- Chipotle and the New Jersey Department of Labor agreed to a $7.75 million settlement resolving more than 30,000 alleged labor law violations impacting minors, the New Jersey Office of the Attorney General announced Tuesday.
- NJDOL alleged Chipotle violated a variety of laws governing child labor, according to the Sept. 15 settlement. The settlement, however, doesn’t constitute, “an admission by Chipotle of any wrongful or unlawful act whatsoever.”
- Chipotle has faced several suits over working conditions in recent years, and dissatisfied employees at two Chipotle locations filed for union elections with the National Labor Relations Board earlier this year.
New Jersey’s audit of the company’s employment practices alleged Chipotle violated rules requiring managers to give minor workers 30-minute meal breaks for every five hours worked, and failed to maintain proper records for employed minors. The state also alleged Chipotle broke child labor “prohibitions on work between 11 p.m. and 6 a.m., prohibitions on work more than eight hours per day, prohibitions on work more than 40 hours per week, and prohibitions on work more than six consecutive days.”
Upon payment of the settlement, NJDOL will provide Chipotle with a release for all claims related to child labor and earned sick leave laws, including unknown claims, between Aug. 28, 2017, and Sept. 15, 2022.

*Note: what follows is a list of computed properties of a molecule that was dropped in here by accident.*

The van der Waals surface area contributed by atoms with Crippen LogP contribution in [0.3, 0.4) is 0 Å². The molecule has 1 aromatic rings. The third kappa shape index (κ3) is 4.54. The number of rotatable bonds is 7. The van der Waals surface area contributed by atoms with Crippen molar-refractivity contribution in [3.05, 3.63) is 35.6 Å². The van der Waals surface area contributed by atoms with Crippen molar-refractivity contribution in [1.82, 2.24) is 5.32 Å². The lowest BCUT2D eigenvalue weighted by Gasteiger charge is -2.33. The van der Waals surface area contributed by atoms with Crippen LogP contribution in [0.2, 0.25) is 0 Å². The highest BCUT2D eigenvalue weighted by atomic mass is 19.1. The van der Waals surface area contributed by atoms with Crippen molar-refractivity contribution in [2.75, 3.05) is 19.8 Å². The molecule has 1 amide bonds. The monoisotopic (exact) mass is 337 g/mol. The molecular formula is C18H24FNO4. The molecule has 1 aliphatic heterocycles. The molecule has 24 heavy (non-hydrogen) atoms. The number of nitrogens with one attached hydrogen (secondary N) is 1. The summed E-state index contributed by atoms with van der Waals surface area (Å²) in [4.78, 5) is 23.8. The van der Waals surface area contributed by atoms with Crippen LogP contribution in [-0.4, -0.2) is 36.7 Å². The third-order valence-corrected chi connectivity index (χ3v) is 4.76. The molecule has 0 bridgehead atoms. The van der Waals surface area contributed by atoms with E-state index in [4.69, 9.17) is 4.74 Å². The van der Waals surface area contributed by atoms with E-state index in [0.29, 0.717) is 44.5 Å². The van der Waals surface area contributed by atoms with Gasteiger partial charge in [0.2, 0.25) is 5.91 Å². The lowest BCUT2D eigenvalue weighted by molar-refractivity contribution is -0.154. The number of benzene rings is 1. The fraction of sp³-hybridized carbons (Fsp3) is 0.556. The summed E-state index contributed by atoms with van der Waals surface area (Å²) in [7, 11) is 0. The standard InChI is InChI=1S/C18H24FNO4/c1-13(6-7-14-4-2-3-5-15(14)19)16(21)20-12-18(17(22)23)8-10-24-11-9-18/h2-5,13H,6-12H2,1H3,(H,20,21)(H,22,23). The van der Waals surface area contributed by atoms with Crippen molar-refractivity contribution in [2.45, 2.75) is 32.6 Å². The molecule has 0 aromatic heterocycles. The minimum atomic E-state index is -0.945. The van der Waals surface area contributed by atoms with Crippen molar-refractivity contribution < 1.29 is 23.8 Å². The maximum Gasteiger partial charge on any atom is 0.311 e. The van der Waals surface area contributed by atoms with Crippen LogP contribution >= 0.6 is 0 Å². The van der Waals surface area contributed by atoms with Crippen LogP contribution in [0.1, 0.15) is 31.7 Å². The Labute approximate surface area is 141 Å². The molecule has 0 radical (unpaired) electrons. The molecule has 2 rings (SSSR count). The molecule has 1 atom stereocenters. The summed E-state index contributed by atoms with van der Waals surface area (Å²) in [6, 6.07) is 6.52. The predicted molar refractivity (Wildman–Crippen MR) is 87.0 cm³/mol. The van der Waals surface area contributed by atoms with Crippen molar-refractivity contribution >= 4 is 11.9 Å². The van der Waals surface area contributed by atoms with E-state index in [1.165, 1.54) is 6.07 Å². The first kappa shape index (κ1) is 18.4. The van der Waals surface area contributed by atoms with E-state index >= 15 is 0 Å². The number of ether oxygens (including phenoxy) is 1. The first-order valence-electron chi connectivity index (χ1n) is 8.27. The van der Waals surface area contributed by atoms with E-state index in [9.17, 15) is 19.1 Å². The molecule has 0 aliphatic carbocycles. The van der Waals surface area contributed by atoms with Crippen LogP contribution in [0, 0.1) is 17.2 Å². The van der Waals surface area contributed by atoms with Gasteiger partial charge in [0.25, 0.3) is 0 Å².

For three years following the settlement, Chipotle will be required to provide NJDOL with a self-audit of hours worked by minor employees. *The state will assess no penalties for child labor law violations as long as the percentage of shifts worked by children that violate the law fall below certain thresholds: 10% of minor shifts in the first year, 7% in the second, and 3% in the third year. The company will also appoint a child labor compliance officer and continue using a shift scheduling system that alerts managers as to which workers are legal minors.
NJDOL heralded the settlement as a step towards cooperation between the state and businesses in the enforcement of child labor laws.
“It makes good business sense to treat all workers, particularly minors, fairly and in accordance with the law,” New Jersey Labor Commissioner Robert Asaro-Angelo said. “There is no excuse for any business, particularly a major, profitable corporation with prior violations, to continually deny young employees their work rights.”
Laurie Schalow, chief corporate affairs officer at Chipotle, said in a statement emailed to Restaurant Dive that the company “implemented an enhanced labor scheduling program in our restaurants, creating a more efficient, consistent and compliant environment.”
Chipotle has faced regulatory scrutiny and labor activism in recent months. In March, the Equal Opportunity Employment Commission sued Chipotle over sexual harassment in Washington. In New York City, where the company is facing a comprehensive campaign by the Service Employee’s International Union, Chipotle agreed to a $20 million settlement in a lawsuit over alleged violations of the city’s Fair Workweek law last month. At the end of August, workers at a Michigan Chipotle voted to join the International Brotherhood of Teamsters after the chain closed a unionizing store in Maine.